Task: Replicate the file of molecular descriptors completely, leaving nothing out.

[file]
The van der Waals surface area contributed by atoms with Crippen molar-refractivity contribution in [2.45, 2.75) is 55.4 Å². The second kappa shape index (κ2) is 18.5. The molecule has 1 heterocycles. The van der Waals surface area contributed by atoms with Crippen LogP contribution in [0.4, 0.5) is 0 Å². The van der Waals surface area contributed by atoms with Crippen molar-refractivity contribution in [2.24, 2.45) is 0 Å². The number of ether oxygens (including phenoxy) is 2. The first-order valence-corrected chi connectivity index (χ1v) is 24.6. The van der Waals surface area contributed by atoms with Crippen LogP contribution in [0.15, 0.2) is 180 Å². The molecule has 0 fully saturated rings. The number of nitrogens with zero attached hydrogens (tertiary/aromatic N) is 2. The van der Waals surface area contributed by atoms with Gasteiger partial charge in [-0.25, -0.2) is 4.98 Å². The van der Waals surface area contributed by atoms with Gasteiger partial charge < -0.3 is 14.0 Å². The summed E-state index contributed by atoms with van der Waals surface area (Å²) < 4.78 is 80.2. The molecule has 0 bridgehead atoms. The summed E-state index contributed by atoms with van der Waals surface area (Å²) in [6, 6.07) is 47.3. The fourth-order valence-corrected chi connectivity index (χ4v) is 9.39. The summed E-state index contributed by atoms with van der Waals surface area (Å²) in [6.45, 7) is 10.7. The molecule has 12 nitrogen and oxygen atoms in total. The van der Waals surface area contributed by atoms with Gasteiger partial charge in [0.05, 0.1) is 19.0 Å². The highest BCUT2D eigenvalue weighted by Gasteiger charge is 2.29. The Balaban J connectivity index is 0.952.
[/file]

The van der Waals surface area contributed by atoms with Crippen molar-refractivity contribution in [2.45, 2.75) is 55.4 Å². The second kappa shape index (κ2) is 18.5. The molecule has 1 heterocycles. The van der Waals surface area contributed by atoms with Crippen LogP contribution in [0.4, 0.5) is 0 Å². The van der Waals surface area contributed by atoms with Crippen molar-refractivity contribution in [2.24, 2.45) is 0 Å². The number of ether oxygens (including phenoxy) is 2. The first-order valence-corrected chi connectivity index (χ1v) is 24.6. The van der Waals surface area contributed by atoms with Crippen LogP contribution in [0.15, 0.2) is 180 Å². The molecule has 0 fully saturated rings. The number of nitrogens with zero attached hydrogens (tertiary/aromatic N) is 2. The van der Waals surface area contributed by atoms with Gasteiger partial charge in [-0.25, -0.2) is 4.98 Å². The van der Waals surface area contributed by atoms with Gasteiger partial charge < -0.3 is 14.0 Å². The summed E-state index contributed by atoms with van der Waals surface area (Å²) < 4.78 is 80.2. The molecule has 0 bridgehead atoms. The summed E-state index contributed by atoms with van der Waals surface area (Å²) in [6, 6.07) is 47.3. The fourth-order valence-corrected chi connectivity index (χ4v) is 9.39. The summed E-state index contributed by atoms with van der Waals surface area (Å²) in [6.45, 7) is 10.7. The molecule has 12 nitrogen and oxygen atoms in total. The van der Waals surface area contributed by atoms with Gasteiger partial charge in [0.05, 0.1) is 19.0 Å². The highest BCUT2D eigenvalue weighted by Gasteiger charge is 2.29. The Balaban J connectivity index is 0.952.